Monday, 25 May 2009

The altruist

"The only task big enough for an honorable man is the restructuring of his world" James A Michener, Centennial

This post has been many conversations and rants. This issue knaws at me. Partly because of the fact itself - and the resulting inefficiency - and partly because it affects my chances of succeeding in a field I would dearly love to work in for the rest of my life.

When I talk about the altruist, I'm talking about that person (male or female) who does it all 'for other people;, the person who puts in 100% to charitable causes and is willing to work very hard for someone else. Spotting the altruist is a relatively easy matter and often simply involves listening for those dreaded words, "it's all about the children". He/she probably says this a lot. So much that it may become irritating. Often while other people are getting on with doing the work that needs to be done in order to make a small difference to said children.

These are very often people who are extremely good at organising wonderful gala events to raise a few rands for a worthy cause. Fewer rands than the cost of the outfit they wear to the event. They will tell you, or get someone else to tell you while they disclaim and blush loudly, how they put in hours and hours of their time (often free of charge) to organise the event and made several hundred rand for a cause that needs a few million. Or organise once-off treats, like a christmas party for some street kids or a clown's visit to an orphanage.

The altruist glides through life spouting bland cliches about duty and honour and how today's youth have no respect for others. The altruist will spend hours talking about how TV and rap music are destroying the values of society. Hours that their listeners could probably ill-afford in their highly stressful working day. The altruist believes in values and duty and honour, fervently and from a moral highground that so clearly illustrates his/her superiority.

The altruist dismisses with a click of the tongue those who try and ask for payment for their work in this field and, equally loudly, at anyone who tries to introduce the issues of money, efficiency or serious monitoring into discussions about helping the the 'poor'. He/she believes that everyone involved should glory in the act of giving up his/her time to work with the altruist and help other people - with the startings of a halo growing around their heads being sufficient reward - and never for a moment consider worldly matters like money and result.

The altruist conflates every different development issue because helping is helping and he/she likes the idea of being able to (single-handedly) fix all the world's poor/victims in one go. So, for example, a project aimed at training pregnant mothers in proper childcare suddenly ends up with less than competent trainers because the altruist insists on helping homeless, recovering drug addicts (who have never had children) by giving them a job, and sees no reason not to kill two birds with one stone.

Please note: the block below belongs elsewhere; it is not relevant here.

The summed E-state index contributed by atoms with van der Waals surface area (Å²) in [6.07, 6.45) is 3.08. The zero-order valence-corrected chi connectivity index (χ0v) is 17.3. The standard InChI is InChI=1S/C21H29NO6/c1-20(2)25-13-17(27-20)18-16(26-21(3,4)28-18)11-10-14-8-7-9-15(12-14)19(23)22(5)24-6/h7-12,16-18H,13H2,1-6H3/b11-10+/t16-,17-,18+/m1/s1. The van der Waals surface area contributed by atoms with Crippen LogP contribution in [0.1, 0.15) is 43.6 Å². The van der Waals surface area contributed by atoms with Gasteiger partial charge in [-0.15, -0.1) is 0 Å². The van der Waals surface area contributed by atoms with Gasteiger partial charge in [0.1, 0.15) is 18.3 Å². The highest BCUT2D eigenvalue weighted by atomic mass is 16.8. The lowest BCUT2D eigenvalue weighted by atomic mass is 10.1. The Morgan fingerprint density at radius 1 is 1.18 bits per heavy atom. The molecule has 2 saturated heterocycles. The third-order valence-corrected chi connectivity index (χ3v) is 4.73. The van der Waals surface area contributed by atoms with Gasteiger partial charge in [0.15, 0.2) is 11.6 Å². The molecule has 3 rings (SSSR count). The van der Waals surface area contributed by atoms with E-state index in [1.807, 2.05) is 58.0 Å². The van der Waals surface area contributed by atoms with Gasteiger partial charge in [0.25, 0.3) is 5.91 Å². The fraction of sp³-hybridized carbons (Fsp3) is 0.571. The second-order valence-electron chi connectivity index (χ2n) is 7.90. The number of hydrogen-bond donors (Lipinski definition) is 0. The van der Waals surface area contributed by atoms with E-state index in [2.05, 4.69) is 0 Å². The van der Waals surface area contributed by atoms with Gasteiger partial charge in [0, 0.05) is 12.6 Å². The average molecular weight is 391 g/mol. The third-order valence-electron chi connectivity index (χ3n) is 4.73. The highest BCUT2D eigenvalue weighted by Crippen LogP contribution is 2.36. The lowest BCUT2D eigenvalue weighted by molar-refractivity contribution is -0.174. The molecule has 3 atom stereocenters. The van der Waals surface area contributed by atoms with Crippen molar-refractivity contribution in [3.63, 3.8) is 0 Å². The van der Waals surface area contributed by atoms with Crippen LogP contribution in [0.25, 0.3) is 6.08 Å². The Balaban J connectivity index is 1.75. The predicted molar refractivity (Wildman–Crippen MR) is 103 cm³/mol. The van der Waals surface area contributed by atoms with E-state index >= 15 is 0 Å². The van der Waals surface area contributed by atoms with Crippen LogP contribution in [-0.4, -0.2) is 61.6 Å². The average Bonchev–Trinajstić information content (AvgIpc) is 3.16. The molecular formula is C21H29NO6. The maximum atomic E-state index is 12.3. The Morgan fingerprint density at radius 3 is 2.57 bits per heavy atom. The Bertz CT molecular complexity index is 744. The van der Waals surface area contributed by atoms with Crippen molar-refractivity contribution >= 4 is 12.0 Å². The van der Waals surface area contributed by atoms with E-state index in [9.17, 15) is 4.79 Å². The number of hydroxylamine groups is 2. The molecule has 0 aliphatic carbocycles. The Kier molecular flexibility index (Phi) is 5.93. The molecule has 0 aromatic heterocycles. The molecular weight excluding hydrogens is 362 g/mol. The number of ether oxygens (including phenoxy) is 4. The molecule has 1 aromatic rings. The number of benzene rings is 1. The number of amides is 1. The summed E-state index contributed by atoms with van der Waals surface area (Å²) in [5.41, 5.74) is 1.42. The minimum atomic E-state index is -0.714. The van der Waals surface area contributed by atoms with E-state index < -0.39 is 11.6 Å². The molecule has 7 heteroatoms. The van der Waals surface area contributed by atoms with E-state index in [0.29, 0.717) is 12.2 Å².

Because the altruist is driven by a desire to 'help people', the project is sometimes driven completely off-course, on a total tangent, by the heart-rending story of one individual. These stories drive and encourage and 'feed' the soul of the altruist. He/she is never as happy as when he/she is giving one of these personal stories a happy ending and/or talking about the most recent story. Irrespective of whether that person or that story has anything to do with the current project or is someone who wandered in off the street and has now hijacked the aims, goals and directions entirely.

The altruist is very often a lovely, well-meaning person who really believes what he/she says. He/she is also a narcissist. 'It's all about the children' is doublespeak for 'it's all me'. An altruist works very hard at being seen to be helping other people. They regularly reject complex, integrated development projects because they won't be in total control so someone else might get the credit. These are the type of people who start up little charities or NGOs to help the homeless in communities where the sector is already oversubscribed, simply because they're absolutely convinced that they can do a better job than anyone else. They're people who will never work effectively with government or other NGOs because they're 'all about the children' not all about the real, quantifiable results.

These are the people who are so extremely bad for the field because they perpetuate the myth that image is what matters and prove the stereotype that development people are more interested in the warm fluffy feeling than in actual results. They're very bad for efficiency and efficacy, they're extremely resistant to monitoring and they are unlikely ever to achieve real, lasting change - partly because that would jeapourdise their reason for existing. And the system is that it's designed to find the altruists and value them at all costs, putting them in charge of everything if at all possible. Because the expectation is that the person in charge will be the one who cares most about the 'children'.

There are many frustrations in the field of development. But almost all of them stem from the fact that development projects so often exist, and increasingly exist, more to glorify the narcissistic altruism of the person in charge than to achieve real change. I don't do this because of honour or duty or because it's 'all about the children'. My satisfaction comes from monitoring numbers and rigorous evaluation of successfully implemented projects and strategies. My aim is to fix things and problem solve. I like effective, eligent solutions and am a fierce believer in integrated development planning. So I am the square peg trying to restructure the world while the round-hole altruists have successfully found the most socially-acceptible more of narcissism in the world.

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